Mexican Fishermen Threaten Sea Shepherd

Captain Oona Layolle

Published Apr 7, 2017 7:51 PM by The Maritime Executive

The Mexican government has intervened to prevent a potentially dangerous confrontation by fisherman protesting the presence of Sea Shepherd vessels.

Sea Shepherd is currently in the Sea of Cortez to protect the near extinct vaquita porpoise and the endangered totoaba bass. The campaign is being run in partnership with the Mexican government.

Protesting fishermen, led by one of San Felipe’s fishing cooperative leaders, held a demonstration on March 26 where they threatened to burn Sea Shepherd ships if they were still in the area by Thursday, March 30 at 14:00 hours.

At the demonstration, the fisherman and their leader took a small local fishing boat, known as a panga, painted Sea Shepherd’s name on it, and burned it in the streets of San Felipe. 

The demonstration ended with the leader promising to attack the Sea Shepherd crew with 200 pangas on March 30. On that day, Mexican Navy vessels acted as escorts for the organization’s vessels Sam Simon and the Farley Mowat, and on shore police screened fishing boats before allowing them to launch in to the sea.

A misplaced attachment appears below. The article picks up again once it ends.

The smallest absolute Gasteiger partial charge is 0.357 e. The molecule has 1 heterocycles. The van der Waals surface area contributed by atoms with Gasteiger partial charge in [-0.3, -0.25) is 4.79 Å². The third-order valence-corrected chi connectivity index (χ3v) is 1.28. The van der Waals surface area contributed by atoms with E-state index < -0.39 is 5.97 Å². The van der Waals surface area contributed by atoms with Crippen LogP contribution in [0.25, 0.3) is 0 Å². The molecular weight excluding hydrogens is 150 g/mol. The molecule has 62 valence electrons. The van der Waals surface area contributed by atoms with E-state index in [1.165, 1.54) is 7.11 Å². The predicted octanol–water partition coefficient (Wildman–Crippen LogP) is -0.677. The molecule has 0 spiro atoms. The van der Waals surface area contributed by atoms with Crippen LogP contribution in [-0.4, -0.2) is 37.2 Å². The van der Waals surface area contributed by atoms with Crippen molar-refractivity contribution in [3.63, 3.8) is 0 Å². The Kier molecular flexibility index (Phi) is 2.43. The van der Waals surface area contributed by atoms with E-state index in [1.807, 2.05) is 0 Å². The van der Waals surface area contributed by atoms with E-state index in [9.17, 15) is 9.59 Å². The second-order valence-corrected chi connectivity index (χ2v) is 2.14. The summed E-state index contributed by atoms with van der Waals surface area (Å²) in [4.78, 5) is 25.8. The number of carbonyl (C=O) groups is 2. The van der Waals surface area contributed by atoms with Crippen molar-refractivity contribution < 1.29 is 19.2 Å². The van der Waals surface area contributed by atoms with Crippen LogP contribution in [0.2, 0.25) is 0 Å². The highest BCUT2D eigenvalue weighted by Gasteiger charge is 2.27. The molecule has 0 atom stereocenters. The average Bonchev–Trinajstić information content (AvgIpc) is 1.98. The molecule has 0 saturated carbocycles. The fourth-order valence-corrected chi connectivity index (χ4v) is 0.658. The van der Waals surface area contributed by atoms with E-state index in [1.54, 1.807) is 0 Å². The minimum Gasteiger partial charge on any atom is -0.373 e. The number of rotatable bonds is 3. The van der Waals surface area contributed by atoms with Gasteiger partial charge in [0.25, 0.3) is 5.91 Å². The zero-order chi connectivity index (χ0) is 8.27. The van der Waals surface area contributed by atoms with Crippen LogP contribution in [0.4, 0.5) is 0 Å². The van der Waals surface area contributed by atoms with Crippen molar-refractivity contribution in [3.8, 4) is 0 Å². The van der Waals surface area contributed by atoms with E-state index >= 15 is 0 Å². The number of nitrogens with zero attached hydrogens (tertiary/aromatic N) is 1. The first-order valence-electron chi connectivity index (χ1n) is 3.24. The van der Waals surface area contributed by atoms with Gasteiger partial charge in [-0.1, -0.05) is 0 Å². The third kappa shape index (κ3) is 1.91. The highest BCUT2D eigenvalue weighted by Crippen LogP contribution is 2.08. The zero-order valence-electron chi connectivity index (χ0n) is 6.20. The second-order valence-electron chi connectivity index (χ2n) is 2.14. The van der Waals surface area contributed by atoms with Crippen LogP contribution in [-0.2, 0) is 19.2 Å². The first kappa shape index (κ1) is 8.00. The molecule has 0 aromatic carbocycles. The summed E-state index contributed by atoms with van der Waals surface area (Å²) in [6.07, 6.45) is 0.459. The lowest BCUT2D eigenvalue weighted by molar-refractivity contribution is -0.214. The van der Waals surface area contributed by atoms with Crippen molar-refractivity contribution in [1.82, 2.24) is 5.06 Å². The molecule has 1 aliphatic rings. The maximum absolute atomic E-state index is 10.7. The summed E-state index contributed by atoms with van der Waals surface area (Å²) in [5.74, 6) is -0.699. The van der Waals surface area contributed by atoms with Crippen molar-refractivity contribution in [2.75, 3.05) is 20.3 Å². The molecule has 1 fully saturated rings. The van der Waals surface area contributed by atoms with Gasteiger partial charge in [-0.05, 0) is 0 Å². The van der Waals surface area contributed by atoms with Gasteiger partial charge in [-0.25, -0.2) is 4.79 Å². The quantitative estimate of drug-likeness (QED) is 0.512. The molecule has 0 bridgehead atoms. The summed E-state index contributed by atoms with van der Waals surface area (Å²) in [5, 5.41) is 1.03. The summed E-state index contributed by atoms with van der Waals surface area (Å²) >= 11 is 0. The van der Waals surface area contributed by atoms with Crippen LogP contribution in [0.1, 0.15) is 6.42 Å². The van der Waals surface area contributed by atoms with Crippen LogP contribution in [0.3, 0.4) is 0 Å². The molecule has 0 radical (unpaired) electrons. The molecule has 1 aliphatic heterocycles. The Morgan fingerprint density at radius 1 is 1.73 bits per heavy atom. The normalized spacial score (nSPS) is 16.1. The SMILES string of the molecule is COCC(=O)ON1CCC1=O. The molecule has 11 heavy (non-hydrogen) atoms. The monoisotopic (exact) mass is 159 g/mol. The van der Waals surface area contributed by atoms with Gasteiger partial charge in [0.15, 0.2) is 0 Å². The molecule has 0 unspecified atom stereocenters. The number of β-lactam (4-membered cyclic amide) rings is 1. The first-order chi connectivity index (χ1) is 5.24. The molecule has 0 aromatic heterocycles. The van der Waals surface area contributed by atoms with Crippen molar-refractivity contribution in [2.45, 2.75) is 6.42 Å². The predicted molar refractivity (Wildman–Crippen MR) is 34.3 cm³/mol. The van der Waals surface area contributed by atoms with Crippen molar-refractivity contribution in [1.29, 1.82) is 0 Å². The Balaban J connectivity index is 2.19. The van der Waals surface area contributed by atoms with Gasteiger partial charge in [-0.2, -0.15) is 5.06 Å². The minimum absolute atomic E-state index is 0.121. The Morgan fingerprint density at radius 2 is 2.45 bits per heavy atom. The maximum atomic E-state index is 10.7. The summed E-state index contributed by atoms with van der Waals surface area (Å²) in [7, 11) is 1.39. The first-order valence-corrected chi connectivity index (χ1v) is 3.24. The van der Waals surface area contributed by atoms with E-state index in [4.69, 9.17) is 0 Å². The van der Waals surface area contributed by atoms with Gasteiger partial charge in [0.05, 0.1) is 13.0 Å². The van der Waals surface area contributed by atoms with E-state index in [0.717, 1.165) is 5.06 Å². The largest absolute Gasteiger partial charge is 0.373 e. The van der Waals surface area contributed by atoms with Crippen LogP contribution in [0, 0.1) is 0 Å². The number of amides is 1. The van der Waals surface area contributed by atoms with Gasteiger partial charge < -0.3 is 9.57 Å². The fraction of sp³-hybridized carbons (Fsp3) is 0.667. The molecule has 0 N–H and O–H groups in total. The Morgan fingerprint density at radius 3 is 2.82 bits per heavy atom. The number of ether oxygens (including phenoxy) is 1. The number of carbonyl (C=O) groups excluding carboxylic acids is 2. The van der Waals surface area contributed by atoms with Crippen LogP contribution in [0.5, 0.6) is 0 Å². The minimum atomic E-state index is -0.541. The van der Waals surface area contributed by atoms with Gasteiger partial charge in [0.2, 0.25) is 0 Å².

Sea Shepherd estimates that around 60 pangas assembled in the harbor, but none set sail towards Sea Shepherd vessels. 

A temporary restraining order issued against the fisherman on March 28 by the Attorney General’s office was ratified by a judge on April 5. The fishermen and their group leader were forbidden to speak, threaten and harass campaign leader and Sam Simon Captain Oona Layolle and the Sea Shepherd crews. 

Sea Shepherd says that poachers who set banned gillnets that trap the vaquita, totoaba and other marine animals are angry that Sea Shepherd is working with their government to remove the nets. The totoaba bladders fetch $20,000 a kilo in China, a price that has attracted individuals tied to organized crime and drug smuggling to the trade, says the environmental organization.

Illegal fishing has caused vaquita porpoise numbers to drop to less than 30, leaving the world’s smallest porpoise on the brink of extinction. In March, Sea Shepherd found several dead vaquita floating in the area.

Sea Shepherd uses drones to locate the illegal fisherman and then notifies the Mexican authorities of their coordinates, which has led to arrests.

“Sea Shepherd is not in the area to oppose legal fishing activities,” said Layolle. “Sea Shepherd’s actions are focused on illegal fishing, and the only fishermen who have any reason to be angry with the Sea Shepherd ships are those whose illegal activities are being disrupted and shut down by Sea Shepherd crews.”